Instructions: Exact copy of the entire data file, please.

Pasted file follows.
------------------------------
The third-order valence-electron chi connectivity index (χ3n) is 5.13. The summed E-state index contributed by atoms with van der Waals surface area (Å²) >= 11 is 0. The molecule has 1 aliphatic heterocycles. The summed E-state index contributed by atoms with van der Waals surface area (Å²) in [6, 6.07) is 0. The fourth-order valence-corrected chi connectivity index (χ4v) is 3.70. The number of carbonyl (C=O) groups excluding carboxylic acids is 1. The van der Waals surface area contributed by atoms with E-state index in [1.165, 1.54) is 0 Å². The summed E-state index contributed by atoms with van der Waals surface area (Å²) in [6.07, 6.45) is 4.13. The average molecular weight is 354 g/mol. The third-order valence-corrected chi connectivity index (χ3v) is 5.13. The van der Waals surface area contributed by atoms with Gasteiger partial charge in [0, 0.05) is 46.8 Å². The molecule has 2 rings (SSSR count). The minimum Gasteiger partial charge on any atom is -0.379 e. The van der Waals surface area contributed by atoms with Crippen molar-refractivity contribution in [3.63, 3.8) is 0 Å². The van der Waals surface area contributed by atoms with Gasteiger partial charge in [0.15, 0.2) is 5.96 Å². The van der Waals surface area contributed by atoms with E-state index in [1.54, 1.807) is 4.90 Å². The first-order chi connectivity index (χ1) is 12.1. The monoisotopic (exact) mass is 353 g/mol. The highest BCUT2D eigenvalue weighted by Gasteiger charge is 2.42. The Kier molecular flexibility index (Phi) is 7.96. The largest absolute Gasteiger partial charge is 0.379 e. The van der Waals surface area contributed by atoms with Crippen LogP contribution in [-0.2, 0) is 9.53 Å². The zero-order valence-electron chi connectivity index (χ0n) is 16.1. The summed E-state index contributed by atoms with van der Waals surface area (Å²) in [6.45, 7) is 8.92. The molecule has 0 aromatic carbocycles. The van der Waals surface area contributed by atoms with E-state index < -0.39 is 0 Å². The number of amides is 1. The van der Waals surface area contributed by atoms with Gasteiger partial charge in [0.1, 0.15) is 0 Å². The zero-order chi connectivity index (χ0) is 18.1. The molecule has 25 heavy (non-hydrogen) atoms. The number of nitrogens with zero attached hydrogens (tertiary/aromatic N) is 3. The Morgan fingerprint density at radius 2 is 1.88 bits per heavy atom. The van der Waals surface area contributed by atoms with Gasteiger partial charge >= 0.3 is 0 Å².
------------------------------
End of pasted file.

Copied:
The third-order valence-electron chi connectivity index (χ3n) is 5.13. The summed E-state index contributed by atoms with van der Waals surface area (Å²) >= 11 is 0. The molecule has 1 aliphatic heterocycles. The summed E-state index contributed by atoms with van der Waals surface area (Å²) in [6, 6.07) is 0. The fourth-order valence-corrected chi connectivity index (χ4v) is 3.70. The number of carbonyl (C=O) groups excluding carboxylic acids is 1. The van der Waals surface area contributed by atoms with E-state index in [1.165, 1.54) is 0 Å². The summed E-state index contributed by atoms with van der Waals surface area (Å²) in [6.07, 6.45) is 4.13. The average molecular weight is 354 g/mol. The third-order valence-corrected chi connectivity index (χ3v) is 5.13. The van der Waals surface area contributed by atoms with Gasteiger partial charge in [0, 0.05) is 46.8 Å². The molecule has 2 rings (SSSR count). The minimum Gasteiger partial charge on any atom is -0.379 e. The van der Waals surface area contributed by atoms with Crippen molar-refractivity contribution in [3.63, 3.8) is 0 Å². The van der Waals surface area contributed by atoms with Gasteiger partial charge in [0.15, 0.2) is 5.96 Å². The van der Waals surface area contributed by atoms with E-state index in [1.54, 1.807) is 4.90 Å². The first-order chi connectivity index (χ1) is 12.1. The monoisotopic (exact) mass is 353 g/mol. The highest BCUT2D eigenvalue weighted by Gasteiger charge is 2.42. The Kier molecular flexibility index (Phi) is 7.96. The largest absolute Gasteiger partial charge is 0.379 e. The van der Waals surface area contributed by atoms with Crippen LogP contribution in [-0.2, 0) is 9.53 Å². The zero-order valence-electron chi connectivity index (χ0n) is 16.1. The summed E-state index contributed by atoms with van der Waals surface area (Å²) in [6.45, 7) is 8.92. The molecule has 0 aromatic carbocycles. The van der Waals surface area contributed by atoms with E-state index < -0.39 is 0 Å². The number of amides is 1. The van der Waals surface area contributed by atoms with Gasteiger partial charge in [0.1, 0.15) is 0 Å². The zero-order chi connectivity index (χ0) is 18.1. The molecule has 25 heavy (non-hydrogen) atoms. The number of nitrogens with zero attached hydrogens (tertiary/aromatic N) is 3. The Morgan fingerprint density at radius 2 is 1.88 bits per heavy atom. The van der Waals surface area contributed by atoms with Gasteiger partial charge >= 0.3 is 0 Å².